I stayed away from sweets and alcohol for so long, but when those thoughts came back, I binged on both. One night, when my brother was having a party down stairs, I was feeling low, so I drank, shot after shot after shot with the the wives of my brother’s friends. I smiled, laughed, and enjoyed talking and drinking with them. I had a great time. No one noticed the negative thoughts clawing at me. I was so lonely, it felt good just to be around a pool of people. But, when I entered my room, my movements slowed, my mind calmed, all my emotions and pain poured out, making my body itch all over. I cried helplessly in silence. I felt a pain deep in my heart that I couldn’t see, I couldn’t hug, or comfort. I wanted to claw it out. I took the pencil from my pink coffee cup, and clawed into my skin. Slowly, very slowly. I was scared that it would hurt, but as I continued my skin numbed. I chose a place where I thought no one would see, on the top part of my right arm, close to my shoulders. I wanted to see my pain. I wanted to know it existed. This habit continued for the next two weeks or so.

For the next week, little things would set me off. One night, I came home from work, I was feeling that heavy pain in my heart, feeling alone. I went into my sister’s room, and hugged her while she was in bed. She pushed me away and yelled at me saying I was too close too her. my thoughts told me,“Nobody cares about me.”

Another night, my mind raced. I wanted to end my life, wanting to just be with God, because God seems to be the only one here for me. “Then why can’t I just be with you,” I cried. I thought about the cleanest way to die. I didn’t want to shoot myself because that would be traumatic to the person that found me, or take pills because again, someone would find me. I thought a bridge was the best way to go. I even looked through all my journals and letters to ensure I didn’t leave journal entries I didn’t want my family to read. But then, that night, someone messaged me, and said they missed me, and I honestly think that was the only reason I didn’t go through with it. My mood boosted just a little bit to not act on my thoughts.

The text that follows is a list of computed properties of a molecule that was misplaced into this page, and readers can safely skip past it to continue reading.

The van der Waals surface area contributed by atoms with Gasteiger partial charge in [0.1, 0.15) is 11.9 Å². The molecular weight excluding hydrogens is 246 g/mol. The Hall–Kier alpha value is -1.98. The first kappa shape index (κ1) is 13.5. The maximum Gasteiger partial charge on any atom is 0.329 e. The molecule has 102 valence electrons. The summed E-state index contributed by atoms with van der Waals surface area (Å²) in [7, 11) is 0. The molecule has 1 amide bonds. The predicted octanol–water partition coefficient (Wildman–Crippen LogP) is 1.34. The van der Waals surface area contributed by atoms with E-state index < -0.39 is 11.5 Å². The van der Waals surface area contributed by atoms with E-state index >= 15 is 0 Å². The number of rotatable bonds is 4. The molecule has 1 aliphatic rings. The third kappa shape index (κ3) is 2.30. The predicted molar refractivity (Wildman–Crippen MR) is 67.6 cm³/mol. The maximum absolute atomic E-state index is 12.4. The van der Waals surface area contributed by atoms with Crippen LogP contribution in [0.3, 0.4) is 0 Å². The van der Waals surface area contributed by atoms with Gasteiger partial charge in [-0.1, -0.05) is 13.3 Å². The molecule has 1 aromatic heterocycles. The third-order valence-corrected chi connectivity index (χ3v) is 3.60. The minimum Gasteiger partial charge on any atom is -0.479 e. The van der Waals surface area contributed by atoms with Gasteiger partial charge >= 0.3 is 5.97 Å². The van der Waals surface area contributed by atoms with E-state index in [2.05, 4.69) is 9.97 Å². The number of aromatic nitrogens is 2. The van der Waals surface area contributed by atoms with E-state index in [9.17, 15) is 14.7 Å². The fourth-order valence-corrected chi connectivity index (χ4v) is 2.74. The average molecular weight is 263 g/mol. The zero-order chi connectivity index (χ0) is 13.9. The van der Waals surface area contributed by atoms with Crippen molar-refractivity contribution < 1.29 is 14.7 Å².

That whole experience opened my eyes. I realized, I wanted to live. I realized, I am not supposed to be thinking about death at this age. I needed help. I needed help. I saw an ad online for counseling and I reached out to them to talk to a counselor. It felt a relief to just tell someone that I was not okay.

A few nights after that, I told my mom, which surprised me that she was okay with it.She suggested I make an appointment with the doctor. I then went to the clinic the next week, of course, that whole week was painful, going through ups and downs, suicidal thoughts, self-harming, and close encounters to ending my life. When that dreadful week ended and I finally met with the doctor, I cried and broke down to her out of nowhere. I just held it in for so long, it slipped out of me.